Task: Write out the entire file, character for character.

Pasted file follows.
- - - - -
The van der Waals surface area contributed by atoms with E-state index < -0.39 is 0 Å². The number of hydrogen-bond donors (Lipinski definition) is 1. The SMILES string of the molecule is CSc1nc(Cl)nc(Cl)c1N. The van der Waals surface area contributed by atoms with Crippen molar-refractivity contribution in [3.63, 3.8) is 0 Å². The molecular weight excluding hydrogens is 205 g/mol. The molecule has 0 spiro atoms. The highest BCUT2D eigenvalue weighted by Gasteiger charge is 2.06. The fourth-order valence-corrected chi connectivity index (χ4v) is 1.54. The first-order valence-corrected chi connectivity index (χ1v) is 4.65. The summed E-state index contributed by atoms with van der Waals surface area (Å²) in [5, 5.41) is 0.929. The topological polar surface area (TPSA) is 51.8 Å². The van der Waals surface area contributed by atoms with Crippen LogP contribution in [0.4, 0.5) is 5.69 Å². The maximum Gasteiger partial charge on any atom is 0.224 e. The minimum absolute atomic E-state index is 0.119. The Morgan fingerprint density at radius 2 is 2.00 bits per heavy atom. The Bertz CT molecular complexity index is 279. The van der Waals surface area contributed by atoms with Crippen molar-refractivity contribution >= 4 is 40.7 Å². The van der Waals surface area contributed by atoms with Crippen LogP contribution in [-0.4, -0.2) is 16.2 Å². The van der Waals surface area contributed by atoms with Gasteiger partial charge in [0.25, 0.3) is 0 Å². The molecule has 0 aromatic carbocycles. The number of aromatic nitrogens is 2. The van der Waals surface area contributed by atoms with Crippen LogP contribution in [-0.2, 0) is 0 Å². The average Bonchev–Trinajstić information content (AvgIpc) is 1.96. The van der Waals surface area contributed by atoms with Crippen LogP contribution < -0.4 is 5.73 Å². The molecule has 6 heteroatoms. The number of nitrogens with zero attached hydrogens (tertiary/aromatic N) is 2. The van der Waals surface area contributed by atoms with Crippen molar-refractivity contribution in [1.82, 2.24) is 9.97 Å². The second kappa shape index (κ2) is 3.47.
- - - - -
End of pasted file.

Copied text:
The van der Waals surface area contributed by atoms with E-state index < -0.39 is 0 Å². The number of hydrogen-bond donors (Lipinski definition) is 1. The SMILES string of the molecule is CSc1nc(Cl)nc(Cl)c1N. The van der Waals surface area contributed by atoms with Crippen molar-refractivity contribution in [3.63, 3.8) is 0 Å². The molecular weight excluding hydrogens is 205 g/mol. The molecule has 0 spiro atoms. The highest BCUT2D eigenvalue weighted by Gasteiger charge is 2.06. The fourth-order valence-corrected chi connectivity index (χ4v) is 1.54. The first-order valence-corrected chi connectivity index (χ1v) is 4.65. The summed E-state index contributed by atoms with van der Waals surface area (Å²) in [5, 5.41) is 0.929. The topological polar surface area (TPSA) is 51.8 Å². The van der Waals surface area contributed by atoms with Crippen LogP contribution in [0.4, 0.5) is 5.69 Å². The maximum Gasteiger partial charge on any atom is 0.224 e. The minimum absolute atomic E-state index is 0.119. The Morgan fingerprint density at radius 2 is 2.00 bits per heavy atom. The Bertz CT molecular complexity index is 279. The van der Waals surface area contributed by atoms with Crippen molar-refractivity contribution >= 4 is 40.7 Å². The van der Waals surface area contributed by atoms with Crippen LogP contribution in [-0.4, -0.2) is 16.2 Å². The van der Waals surface area contributed by atoms with Gasteiger partial charge in [0.25, 0.3) is 0 Å². The molecule has 0 aromatic carbocycles. The number of aromatic nitrogens is 2. The van der Waals surface area contributed by atoms with Crippen LogP contribution in [-0.2, 0) is 0 Å². The average Bonchev–Trinajstić information content (AvgIpc) is 1.96. The van der Waals surface area contributed by atoms with Crippen LogP contribution < -0.4 is 5.73 Å². The molecule has 6 heteroatoms. The number of nitrogens with zero attached hydrogens (tertiary/aromatic N) is 2. The van der Waals surface area contributed by atoms with Crippen molar-refractivity contribution in [1.82, 2.24) is 9.97 Å². The second kappa shape index (κ2) is 3.47.